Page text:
Project week at Sophienschule highschool in Hannover with the „Asteroid Alarm!“ escape game

How do you get a law passed in the EU? Where does parliament meet again? And how do we get the Smurfs out of the box? – These were the kinds of questions faced by 150 students at Sophienschule in Hanover last week (Jan. 2024). They played the escape game "Asteroid Alarm" organised by the Hanover Adult Education Centre, which had come to the school with bag and baggage for a week. Asteroid Alarm is about saving the world and understanding how the European Union works at the same time.

Asteroid Alarm is a game for teams of eight to twelve people that works according to the principle of the now well-established "escape rooms". Within an hour, the participants have to solve tasks that are hidden in suitably designed props in the room and follow a story. The story of Asteroid Alarm is about the threat posed to planet Earth by a large asteroid. The players find themselves in the role of scientists who have developed a protective shield against asteroids; however, they need money to build the shield and they hope to get this money from the European Union as quickly as possible. To do this, they need to understand how decisions are made in the European Union, i.e. how the EU draws up and adopts laws, with the cooperation of the most important institutions: Commission, Parliament and Council.

The Ada and Theodor Lessing Adult Education Centre developed the game two years ago as part of an international cooperation project funded by the EU through the Erasmus+ programme. Since then, the game has not only been used in numerous rounds at the adult education centre in Hanover (and elsewhere in Lower Saxony) but also in schools, especially in the tenth grade at grammar schools, where the European Union is part of the curriculum. The game offers an intensive, fun, experience- and teamwork-orientated approach to the subject matter of the EU, which is often perceived as dry. The pteams discover the legislative process in the EU step by step in the room designed with EU and space themes: Who drafts the bill? Who has to approve it? Who elects the MEPs? They have exactly one hour to do this. In addition to the ticking clock, a large monitor in the room shows a view of the stars and the menacing approaching asteroid. At the end of the game – typically after exactly one hour – the funding for the asteroid protection shield, symbolised by chocolate euros in a cash box, is awarded. The VHS game leader team provides tips adapted to the group dynamics to ensure that the teams just about reach the goal and have a sense of achievement.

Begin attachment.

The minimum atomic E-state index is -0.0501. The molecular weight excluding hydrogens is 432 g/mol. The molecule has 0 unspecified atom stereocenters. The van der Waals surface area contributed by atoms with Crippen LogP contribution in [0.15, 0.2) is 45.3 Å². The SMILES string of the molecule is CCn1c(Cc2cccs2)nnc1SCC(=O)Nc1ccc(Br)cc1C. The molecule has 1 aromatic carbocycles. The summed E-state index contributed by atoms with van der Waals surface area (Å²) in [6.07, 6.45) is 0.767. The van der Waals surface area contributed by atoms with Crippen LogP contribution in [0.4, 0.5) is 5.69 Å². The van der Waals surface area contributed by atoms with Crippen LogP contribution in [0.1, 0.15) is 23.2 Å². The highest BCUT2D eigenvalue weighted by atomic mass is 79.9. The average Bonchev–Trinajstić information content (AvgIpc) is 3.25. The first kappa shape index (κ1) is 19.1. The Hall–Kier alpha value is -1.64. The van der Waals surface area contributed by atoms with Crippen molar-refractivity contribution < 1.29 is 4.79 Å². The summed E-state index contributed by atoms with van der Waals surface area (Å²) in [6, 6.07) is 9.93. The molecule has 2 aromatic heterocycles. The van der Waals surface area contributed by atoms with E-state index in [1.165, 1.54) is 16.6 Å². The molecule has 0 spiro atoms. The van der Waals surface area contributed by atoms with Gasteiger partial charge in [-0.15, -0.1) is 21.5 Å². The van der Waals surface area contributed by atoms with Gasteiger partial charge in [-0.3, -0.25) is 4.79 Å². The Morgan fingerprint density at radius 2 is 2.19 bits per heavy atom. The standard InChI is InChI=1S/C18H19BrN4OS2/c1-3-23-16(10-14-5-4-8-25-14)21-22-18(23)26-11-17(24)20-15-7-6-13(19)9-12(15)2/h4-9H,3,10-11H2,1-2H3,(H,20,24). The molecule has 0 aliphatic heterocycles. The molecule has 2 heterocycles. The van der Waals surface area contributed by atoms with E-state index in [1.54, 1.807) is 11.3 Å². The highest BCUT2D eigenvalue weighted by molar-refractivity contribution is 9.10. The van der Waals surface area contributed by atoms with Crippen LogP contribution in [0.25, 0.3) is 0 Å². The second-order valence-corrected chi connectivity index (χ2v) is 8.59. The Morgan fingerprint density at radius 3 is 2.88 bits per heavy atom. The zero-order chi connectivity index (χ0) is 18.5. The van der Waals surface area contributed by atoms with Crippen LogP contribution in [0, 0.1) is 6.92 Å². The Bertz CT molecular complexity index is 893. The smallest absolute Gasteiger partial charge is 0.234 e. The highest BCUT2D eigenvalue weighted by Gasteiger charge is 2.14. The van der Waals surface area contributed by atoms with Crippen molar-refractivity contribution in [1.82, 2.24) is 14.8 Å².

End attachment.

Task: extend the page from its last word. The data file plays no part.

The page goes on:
Afterwards, pupils, teachers and VHS educators sit together in a circle, discuss what they have experienced, analyse their teamwork and deepen their knowledge of the institutional structure and legislative procedures of the EU in the discussion.

It was the second time that the VHS Hannover had visited the Sophienschule for a week with the game. Politics teacher Harry Lubs, who coordinated the campaign at Sophienschule, is delighted: “The game offers a completely different approach to the EU. When do you ever see pupils cheering with enthusiasm in politics lessons? We usually only see that in sport.”

In this year 2024, the game has a special significance for the tenth graders involved: everyone who is 16 years old on 9 June has the right to vote in the European elections - the elections to the European Parliament. The voting age has been lowered to 16 for the first time.

(Christian Geiselmann, VHS Hannover)

A group of students clad in laboratory coats stick together to solve a riddle.











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Word gap game with wrong words placed yetIn this word gap board, players have to fit in the right words to describe the EU legislation procedure. Information on this topic can be found elsewhere in the room. However, students usually first try the completely nonsensical words lying next to the board.